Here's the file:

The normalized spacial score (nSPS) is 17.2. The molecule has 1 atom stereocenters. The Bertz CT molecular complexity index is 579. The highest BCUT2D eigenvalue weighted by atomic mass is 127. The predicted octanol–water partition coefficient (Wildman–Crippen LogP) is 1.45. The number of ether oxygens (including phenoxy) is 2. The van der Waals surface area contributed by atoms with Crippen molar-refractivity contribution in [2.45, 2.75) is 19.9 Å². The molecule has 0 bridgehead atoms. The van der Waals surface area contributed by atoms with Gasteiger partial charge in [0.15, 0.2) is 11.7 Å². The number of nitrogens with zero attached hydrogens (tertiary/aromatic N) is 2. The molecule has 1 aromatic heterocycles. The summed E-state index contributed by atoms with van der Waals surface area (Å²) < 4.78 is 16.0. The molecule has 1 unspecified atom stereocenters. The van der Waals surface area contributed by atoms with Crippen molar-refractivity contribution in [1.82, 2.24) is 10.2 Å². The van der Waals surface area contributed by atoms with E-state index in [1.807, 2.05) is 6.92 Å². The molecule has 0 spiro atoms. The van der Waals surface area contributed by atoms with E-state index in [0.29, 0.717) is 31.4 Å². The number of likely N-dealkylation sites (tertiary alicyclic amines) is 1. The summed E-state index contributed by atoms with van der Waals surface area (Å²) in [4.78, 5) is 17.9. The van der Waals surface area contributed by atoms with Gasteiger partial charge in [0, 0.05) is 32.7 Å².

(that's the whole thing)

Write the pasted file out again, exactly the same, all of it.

The normalized spacial score (nSPS) is 17.2. The molecule has 1 atom stereocenters. The Bertz CT molecular complexity index is 579. The highest BCUT2D eigenvalue weighted by atomic mass is 127. The predicted octanol–water partition coefficient (Wildman–Crippen LogP) is 1.45. The number of ether oxygens (including phenoxy) is 2. The van der Waals surface area contributed by atoms with Crippen molar-refractivity contribution in [2.45, 2.75) is 19.9 Å². The molecule has 0 bridgehead atoms. The van der Waals surface area contributed by atoms with Gasteiger partial charge in [0.15, 0.2) is 11.7 Å². The number of nitrogens with zero attached hydrogens (tertiary/aromatic N) is 2. The molecule has 1 aromatic heterocycles. The summed E-state index contributed by atoms with van der Waals surface area (Å²) < 4.78 is 16.0. The molecule has 1 unspecified atom stereocenters. The van der Waals surface area contributed by atoms with Crippen molar-refractivity contribution in [1.82, 2.24) is 10.2 Å². The van der Waals surface area contributed by atoms with E-state index in [1.807, 2.05) is 6.92 Å². The molecule has 0 spiro atoms. The van der Waals surface area contributed by atoms with E-state index in [0.29, 0.717) is 31.4 Å². The number of likely N-dealkylation sites (tertiary alicyclic amines) is 1. The summed E-state index contributed by atoms with van der Waals surface area (Å²) in [4.78, 5) is 17.9. The van der Waals surface area contributed by atoms with Gasteiger partial charge in [0, 0.05) is 32.7 Å².